33. Markus says:

    You have read my mind and implemented it!

  34. blueget says:

    Hmm… I don’t like this, but I also hate MS Office’s Ribbon Interface that is highly praised by some. As long as it can be disabled easily, I don’t mind it.

    One question: does the menu button really need to be that big? Today we generally have the application’s icon in the window decoration, if that could be changed so that not the context menu, but the application menu is displayed on clicking it, that would be a very screen-estate-efficient solution – at least as an option it would be worth considering this, IMHO.

  35. fast_rizwaan says:

    I want it in my KDE… :-)

  36. alex j says:

    great idea, the hiding of the menubar would allow for making the window translucent as the menubar used to disrupt the applicability of this effect a great deal.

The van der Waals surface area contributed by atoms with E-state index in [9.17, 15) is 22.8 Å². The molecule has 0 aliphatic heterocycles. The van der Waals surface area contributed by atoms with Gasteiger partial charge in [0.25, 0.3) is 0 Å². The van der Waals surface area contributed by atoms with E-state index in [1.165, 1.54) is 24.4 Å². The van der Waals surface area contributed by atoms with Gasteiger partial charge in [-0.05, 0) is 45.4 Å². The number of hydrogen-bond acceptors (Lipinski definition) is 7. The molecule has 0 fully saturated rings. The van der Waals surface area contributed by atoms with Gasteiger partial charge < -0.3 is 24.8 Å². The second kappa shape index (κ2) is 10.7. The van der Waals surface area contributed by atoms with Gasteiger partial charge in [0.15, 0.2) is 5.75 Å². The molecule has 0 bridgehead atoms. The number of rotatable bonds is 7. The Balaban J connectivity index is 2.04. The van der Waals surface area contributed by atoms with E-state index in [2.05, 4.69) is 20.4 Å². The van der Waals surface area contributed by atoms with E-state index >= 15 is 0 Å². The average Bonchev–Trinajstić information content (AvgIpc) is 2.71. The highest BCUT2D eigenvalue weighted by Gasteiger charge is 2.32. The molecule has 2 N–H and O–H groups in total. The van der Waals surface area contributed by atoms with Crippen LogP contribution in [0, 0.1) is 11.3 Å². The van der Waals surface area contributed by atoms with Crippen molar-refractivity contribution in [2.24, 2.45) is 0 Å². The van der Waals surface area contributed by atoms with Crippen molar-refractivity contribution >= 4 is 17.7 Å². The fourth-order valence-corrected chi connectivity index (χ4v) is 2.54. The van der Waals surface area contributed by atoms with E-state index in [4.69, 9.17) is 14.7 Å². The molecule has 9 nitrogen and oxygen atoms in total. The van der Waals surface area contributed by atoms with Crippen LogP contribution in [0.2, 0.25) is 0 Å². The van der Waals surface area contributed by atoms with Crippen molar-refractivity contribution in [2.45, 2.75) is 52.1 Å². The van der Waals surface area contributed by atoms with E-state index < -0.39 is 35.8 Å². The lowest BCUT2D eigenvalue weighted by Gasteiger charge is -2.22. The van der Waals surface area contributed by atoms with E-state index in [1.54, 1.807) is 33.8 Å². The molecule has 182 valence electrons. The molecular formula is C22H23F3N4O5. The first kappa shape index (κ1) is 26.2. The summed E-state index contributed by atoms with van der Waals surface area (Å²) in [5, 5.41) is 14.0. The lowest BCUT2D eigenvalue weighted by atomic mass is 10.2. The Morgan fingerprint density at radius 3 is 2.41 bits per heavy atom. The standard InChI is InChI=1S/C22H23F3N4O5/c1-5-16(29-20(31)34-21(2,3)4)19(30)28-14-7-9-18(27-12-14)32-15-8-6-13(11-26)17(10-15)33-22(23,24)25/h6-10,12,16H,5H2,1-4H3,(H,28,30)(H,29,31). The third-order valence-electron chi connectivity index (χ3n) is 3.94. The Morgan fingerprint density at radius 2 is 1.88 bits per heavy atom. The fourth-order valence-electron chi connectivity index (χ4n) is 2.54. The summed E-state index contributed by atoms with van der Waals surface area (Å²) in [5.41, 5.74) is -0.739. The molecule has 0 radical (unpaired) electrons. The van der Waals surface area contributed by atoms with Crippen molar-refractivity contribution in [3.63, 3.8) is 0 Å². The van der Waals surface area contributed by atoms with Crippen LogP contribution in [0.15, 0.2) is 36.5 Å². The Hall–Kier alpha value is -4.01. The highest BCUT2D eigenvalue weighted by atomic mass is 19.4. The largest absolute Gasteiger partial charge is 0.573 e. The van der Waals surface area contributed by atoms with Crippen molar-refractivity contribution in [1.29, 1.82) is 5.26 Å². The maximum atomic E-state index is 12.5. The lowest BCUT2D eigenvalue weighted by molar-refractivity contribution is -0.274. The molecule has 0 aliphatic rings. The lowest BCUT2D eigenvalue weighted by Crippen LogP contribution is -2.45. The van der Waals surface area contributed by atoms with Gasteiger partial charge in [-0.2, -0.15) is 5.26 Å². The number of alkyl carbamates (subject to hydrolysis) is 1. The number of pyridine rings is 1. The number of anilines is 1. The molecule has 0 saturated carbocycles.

Just a thought, wouldn’t it be more consistent (from a user’s POV) that the menu button be multifunction? I mean, both the app-specific menu items (file, edit etc), the kwin window mgmt items (always on top etc) and application ‘servers’ menu items (window volume -> pulseaudio/oss4/kmix) be cleverly merged into this button! The user wont have to hunt for the kwin window adjacent this btn (would be redundant) as well as putting other functions which conceptually belong associatedvwith a window/app but are not WM related to be integrated (it is the app window, according to the user, that plays my music, not some system tray icon so I should be able to set its volume on the app!!). With dbusmenu, this should be possible as when kwin (the decoration) is composing/building the menu items for the menu, it has knowledge of the kwin items, the app items (through dbusmenu) as well as the application \server’s\ menu items (also dbusmenu). Wouldn’t it be nice if the user could stop the printouts of that window (ie if cups advertised its menus through dbusmenu). I see this as a revolutionary feature for KDE